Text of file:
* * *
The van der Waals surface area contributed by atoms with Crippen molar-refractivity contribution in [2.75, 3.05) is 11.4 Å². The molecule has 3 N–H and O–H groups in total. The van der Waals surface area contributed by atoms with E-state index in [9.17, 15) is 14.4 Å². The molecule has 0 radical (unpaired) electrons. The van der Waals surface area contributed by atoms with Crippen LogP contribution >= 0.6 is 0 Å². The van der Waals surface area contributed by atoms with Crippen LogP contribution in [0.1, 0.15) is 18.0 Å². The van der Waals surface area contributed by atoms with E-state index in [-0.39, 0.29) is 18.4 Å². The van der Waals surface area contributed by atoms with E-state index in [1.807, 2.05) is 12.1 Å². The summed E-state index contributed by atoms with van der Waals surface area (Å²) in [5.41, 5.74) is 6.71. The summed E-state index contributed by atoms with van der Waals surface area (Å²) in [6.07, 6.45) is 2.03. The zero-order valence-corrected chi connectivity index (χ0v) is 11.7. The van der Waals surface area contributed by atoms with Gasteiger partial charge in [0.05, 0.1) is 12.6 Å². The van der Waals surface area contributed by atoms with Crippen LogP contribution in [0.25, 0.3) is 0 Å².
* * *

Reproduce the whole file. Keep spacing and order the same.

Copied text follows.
The van der Waals surface area contributed by atoms with Crippen molar-refractivity contribution in [2.75, 3.05) is 11.4 Å². The molecule has 3 N–H and O–H groups in total. The van der Waals surface area contributed by atoms with E-state index in [9.17, 15) is 14.4 Å². The molecule has 0 radical (unpaired) electrons. The van der Waals surface area contributed by atoms with Crippen LogP contribution >= 0.6 is 0 Å². The van der Waals surface area contributed by atoms with Crippen LogP contribution in [0.1, 0.15) is 18.0 Å². The van der Waals surface area contributed by atoms with E-state index in [-0.39, 0.29) is 18.4 Å². The van der Waals surface area contributed by atoms with E-state index in [1.807, 2.05) is 12.1 Å². The summed E-state index contributed by atoms with van der Waals surface area (Å²) in [5.41, 5.74) is 6.71. The summed E-state index contributed by atoms with van der Waals surface area (Å²) in [6.07, 6.45) is 2.03. The zero-order valence-corrected chi connectivity index (χ0v) is 11.7. The van der Waals surface area contributed by atoms with Gasteiger partial charge in [0.05, 0.1) is 12.6 Å². The van der Waals surface area contributed by atoms with Crippen LogP contribution in [0.25, 0.3) is 0 Å².